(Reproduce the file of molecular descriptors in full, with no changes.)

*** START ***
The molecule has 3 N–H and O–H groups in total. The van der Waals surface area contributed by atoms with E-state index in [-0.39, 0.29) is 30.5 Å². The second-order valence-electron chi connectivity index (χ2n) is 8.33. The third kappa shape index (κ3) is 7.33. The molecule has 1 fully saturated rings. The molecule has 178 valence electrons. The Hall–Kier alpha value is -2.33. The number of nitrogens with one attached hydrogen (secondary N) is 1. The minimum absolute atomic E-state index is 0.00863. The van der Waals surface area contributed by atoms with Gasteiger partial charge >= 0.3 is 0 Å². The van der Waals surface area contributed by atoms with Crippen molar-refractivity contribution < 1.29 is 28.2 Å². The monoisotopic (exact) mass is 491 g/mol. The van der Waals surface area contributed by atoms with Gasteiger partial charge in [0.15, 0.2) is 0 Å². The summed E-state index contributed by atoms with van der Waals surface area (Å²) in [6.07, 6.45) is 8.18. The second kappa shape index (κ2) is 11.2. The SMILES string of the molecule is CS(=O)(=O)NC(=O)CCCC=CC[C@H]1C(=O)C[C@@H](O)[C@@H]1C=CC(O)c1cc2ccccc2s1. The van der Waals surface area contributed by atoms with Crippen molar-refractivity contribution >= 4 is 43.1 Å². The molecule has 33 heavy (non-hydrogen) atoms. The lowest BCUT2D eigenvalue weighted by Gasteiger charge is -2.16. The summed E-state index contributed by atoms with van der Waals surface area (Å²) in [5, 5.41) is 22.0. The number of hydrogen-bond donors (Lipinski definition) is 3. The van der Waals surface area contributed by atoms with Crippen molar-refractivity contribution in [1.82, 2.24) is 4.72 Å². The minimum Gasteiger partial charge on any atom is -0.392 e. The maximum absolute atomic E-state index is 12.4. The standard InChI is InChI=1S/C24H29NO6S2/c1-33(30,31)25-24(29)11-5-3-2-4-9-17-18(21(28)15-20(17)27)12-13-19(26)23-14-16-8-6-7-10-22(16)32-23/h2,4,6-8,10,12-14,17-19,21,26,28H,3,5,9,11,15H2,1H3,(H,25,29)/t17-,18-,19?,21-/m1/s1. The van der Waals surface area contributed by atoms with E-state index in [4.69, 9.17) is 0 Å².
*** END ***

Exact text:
The molecule has 3 N–H and O–H groups in total. The van der Waals surface area contributed by atoms with E-state index in [-0.39, 0.29) is 30.5 Å². The second-order valence-electron chi connectivity index (χ2n) is 8.33. The third kappa shape index (κ3) is 7.33. The molecule has 1 fully saturated rings. The molecule has 178 valence electrons. The Hall–Kier alpha value is -2.33. The number of nitrogens with one attached hydrogen (secondary N) is 1. The minimum absolute atomic E-state index is 0.00863. The van der Waals surface area contributed by atoms with Gasteiger partial charge >= 0.3 is 0 Å². The van der Waals surface area contributed by atoms with Crippen molar-refractivity contribution < 1.29 is 28.2 Å². The monoisotopic (exact) mass is 491 g/mol. The van der Waals surface area contributed by atoms with Gasteiger partial charge in [0.15, 0.2) is 0 Å². The summed E-state index contributed by atoms with van der Waals surface area (Å²) in [6.07, 6.45) is 8.18. The second kappa shape index (κ2) is 11.2. The SMILES string of the molecule is CS(=O)(=O)NC(=O)CCCC=CC[C@H]1C(=O)C[C@@H](O)[C@@H]1C=CC(O)c1cc2ccccc2s1. The van der Waals surface area contributed by atoms with Crippen molar-refractivity contribution >= 4 is 43.1 Å². The molecule has 33 heavy (non-hydrogen) atoms. The lowest BCUT2D eigenvalue weighted by Gasteiger charge is -2.16. The summed E-state index contributed by atoms with van der Waals surface area (Å²) in [5, 5.41) is 22.0. The number of hydrogen-bond donors (Lipinski definition) is 3. The van der Waals surface area contributed by atoms with Crippen molar-refractivity contribution in [1.82, 2.24) is 4.72 Å². The minimum Gasteiger partial charge on any atom is -0.392 e. The maximum absolute atomic E-state index is 12.4. The standard InChI is InChI=1S/C24H29NO6S2/c1-33(30,31)25-24(29)11-5-3-2-4-9-17-18(21(28)15-20(17)27)12-13-19(26)23-14-16-8-6-7-10-22(16)32-23/h2,4,6-8,10,12-14,17-19,21,26,28H,3,5,9,11,15H2,1H3,(H,25,29)/t17-,18-,19?,21-/m1/s1. The van der Waals surface area contributed by atoms with E-state index in [4.69, 9.17) is 0 Å².